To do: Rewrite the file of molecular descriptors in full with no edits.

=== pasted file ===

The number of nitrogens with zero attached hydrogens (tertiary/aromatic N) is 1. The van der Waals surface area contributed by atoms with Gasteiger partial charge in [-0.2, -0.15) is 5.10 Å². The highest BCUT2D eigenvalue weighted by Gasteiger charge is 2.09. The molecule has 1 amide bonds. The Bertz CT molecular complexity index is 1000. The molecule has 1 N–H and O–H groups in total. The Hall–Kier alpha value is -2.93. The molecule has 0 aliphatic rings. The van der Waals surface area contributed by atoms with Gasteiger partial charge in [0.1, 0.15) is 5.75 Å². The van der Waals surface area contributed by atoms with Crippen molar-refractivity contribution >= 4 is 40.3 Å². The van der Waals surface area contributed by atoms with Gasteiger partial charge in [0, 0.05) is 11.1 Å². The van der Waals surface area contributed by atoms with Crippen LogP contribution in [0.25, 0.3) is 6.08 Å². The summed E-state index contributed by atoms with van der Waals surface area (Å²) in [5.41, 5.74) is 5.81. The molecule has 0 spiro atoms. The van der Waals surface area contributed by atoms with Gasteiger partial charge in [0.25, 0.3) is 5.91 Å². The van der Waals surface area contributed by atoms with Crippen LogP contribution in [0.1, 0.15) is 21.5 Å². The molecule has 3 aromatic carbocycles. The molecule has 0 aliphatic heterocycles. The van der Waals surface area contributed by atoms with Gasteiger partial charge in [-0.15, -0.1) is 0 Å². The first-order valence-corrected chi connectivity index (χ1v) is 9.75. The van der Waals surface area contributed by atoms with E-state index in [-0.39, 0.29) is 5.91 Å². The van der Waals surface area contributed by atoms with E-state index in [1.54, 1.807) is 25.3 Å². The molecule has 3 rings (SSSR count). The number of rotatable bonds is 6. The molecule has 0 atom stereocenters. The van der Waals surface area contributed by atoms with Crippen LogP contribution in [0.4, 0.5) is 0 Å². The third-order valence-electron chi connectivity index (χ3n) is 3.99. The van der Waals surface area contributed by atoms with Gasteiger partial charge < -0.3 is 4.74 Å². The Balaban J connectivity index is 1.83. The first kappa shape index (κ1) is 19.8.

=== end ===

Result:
The number of nitrogens with zero attached hydrogens (tertiary/aromatic N) is 1. The van der Waals surface area contributed by atoms with Gasteiger partial charge in [-0.2, -0.15) is 5.10 Å². The highest BCUT2D eigenvalue weighted by Gasteiger charge is 2.09. The molecule has 1 amide bonds. The Bertz CT molecular complexity index is 1000. The molecule has 1 N–H and O–H groups in total. The Hall–Kier alpha value is -2.93. The molecule has 0 aliphatic rings. The van der Waals surface area contributed by atoms with Gasteiger partial charge in [0.1, 0.15) is 5.75 Å². The van der Waals surface area contributed by atoms with Crippen molar-refractivity contribution >= 4 is 40.3 Å². The van der Waals surface area contributed by atoms with Gasteiger partial charge in [0, 0.05) is 11.1 Å². The van der Waals surface area contributed by atoms with Crippen LogP contribution in [0.25, 0.3) is 6.08 Å². The summed E-state index contributed by atoms with van der Waals surface area (Å²) in [5.41, 5.74) is 5.81. The molecule has 0 spiro atoms. The van der Waals surface area contributed by atoms with Gasteiger partial charge in [0.25, 0.3) is 5.91 Å². The van der Waals surface area contributed by atoms with Crippen LogP contribution in [0.1, 0.15) is 21.5 Å². The molecule has 3 aromatic carbocycles. The molecule has 0 aliphatic heterocycles. The van der Waals surface area contributed by atoms with Gasteiger partial charge in [-0.15, -0.1) is 0 Å². The first-order valence-corrected chi connectivity index (χ1v) is 9.75. The van der Waals surface area contributed by atoms with E-state index in [-0.39, 0.29) is 5.91 Å². The van der Waals surface area contributed by atoms with E-state index in [1.54, 1.807) is 25.3 Å². The molecule has 3 rings (SSSR count). The number of rotatable bonds is 6. The molecule has 0 atom stereocenters. The van der Waals surface area contributed by atoms with Crippen LogP contribution in [0.4, 0.5) is 0 Å². The third-order valence-electron chi connectivity index (χ3n) is 3.99. The van der Waals surface area contributed by atoms with Gasteiger partial charge < -0.3 is 4.74 Å². The Balaban J connectivity index is 1.83. The first kappa shape index (κ1) is 19.8.